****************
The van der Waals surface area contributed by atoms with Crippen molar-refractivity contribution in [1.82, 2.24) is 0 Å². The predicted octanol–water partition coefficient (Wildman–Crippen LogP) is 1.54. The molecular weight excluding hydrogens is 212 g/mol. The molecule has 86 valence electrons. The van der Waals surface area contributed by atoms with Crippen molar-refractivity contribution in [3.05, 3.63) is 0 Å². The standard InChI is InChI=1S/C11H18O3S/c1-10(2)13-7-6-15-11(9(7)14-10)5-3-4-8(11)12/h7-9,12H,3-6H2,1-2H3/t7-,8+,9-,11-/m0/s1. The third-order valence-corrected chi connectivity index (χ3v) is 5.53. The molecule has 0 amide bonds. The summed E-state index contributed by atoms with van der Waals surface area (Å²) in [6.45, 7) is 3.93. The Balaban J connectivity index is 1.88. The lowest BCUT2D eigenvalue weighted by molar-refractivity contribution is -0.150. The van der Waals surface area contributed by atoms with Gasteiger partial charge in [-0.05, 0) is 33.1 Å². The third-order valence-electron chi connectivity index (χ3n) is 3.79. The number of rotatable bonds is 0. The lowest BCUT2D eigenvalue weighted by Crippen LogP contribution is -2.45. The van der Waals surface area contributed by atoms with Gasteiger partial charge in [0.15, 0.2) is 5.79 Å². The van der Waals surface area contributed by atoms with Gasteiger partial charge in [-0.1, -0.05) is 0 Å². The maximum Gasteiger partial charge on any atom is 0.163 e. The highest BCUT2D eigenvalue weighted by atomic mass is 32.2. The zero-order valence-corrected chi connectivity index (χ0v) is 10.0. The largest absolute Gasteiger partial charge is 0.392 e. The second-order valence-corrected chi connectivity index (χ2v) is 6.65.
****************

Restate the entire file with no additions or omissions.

The van der Waals surface area contributed by atoms with Crippen molar-refractivity contribution in [1.82, 2.24) is 0 Å². The predicted octanol–water partition coefficient (Wildman–Crippen LogP) is 1.54. The molecular weight excluding hydrogens is 212 g/mol. The molecule has 86 valence electrons. The van der Waals surface area contributed by atoms with Crippen molar-refractivity contribution in [3.05, 3.63) is 0 Å². The standard InChI is InChI=1S/C11H18O3S/c1-10(2)13-7-6-15-11(9(7)14-10)5-3-4-8(11)12/h7-9,12H,3-6H2,1-2H3/t7-,8+,9-,11-/m0/s1. The third-order valence-corrected chi connectivity index (χ3v) is 5.53. The molecule has 0 amide bonds. The summed E-state index contributed by atoms with van der Waals surface area (Å²) in [6.45, 7) is 3.93. The Balaban J connectivity index is 1.88. The lowest BCUT2D eigenvalue weighted by molar-refractivity contribution is -0.150. The van der Waals surface area contributed by atoms with Gasteiger partial charge in [-0.05, 0) is 33.1 Å². The third-order valence-electron chi connectivity index (χ3n) is 3.79. The number of rotatable bonds is 0. The lowest BCUT2D eigenvalue weighted by Crippen LogP contribution is -2.45. The van der Waals surface area contributed by atoms with Gasteiger partial charge in [0.15, 0.2) is 5.79 Å². The van der Waals surface area contributed by atoms with Gasteiger partial charge in [-0.1, -0.05) is 0 Å². The maximum Gasteiger partial charge on any atom is 0.163 e. The highest BCUT2D eigenvalue weighted by atomic mass is 32.2. The zero-order valence-corrected chi connectivity index (χ0v) is 10.0. The largest absolute Gasteiger partial charge is 0.392 e. The second-order valence-corrected chi connectivity index (χ2v) is 6.65.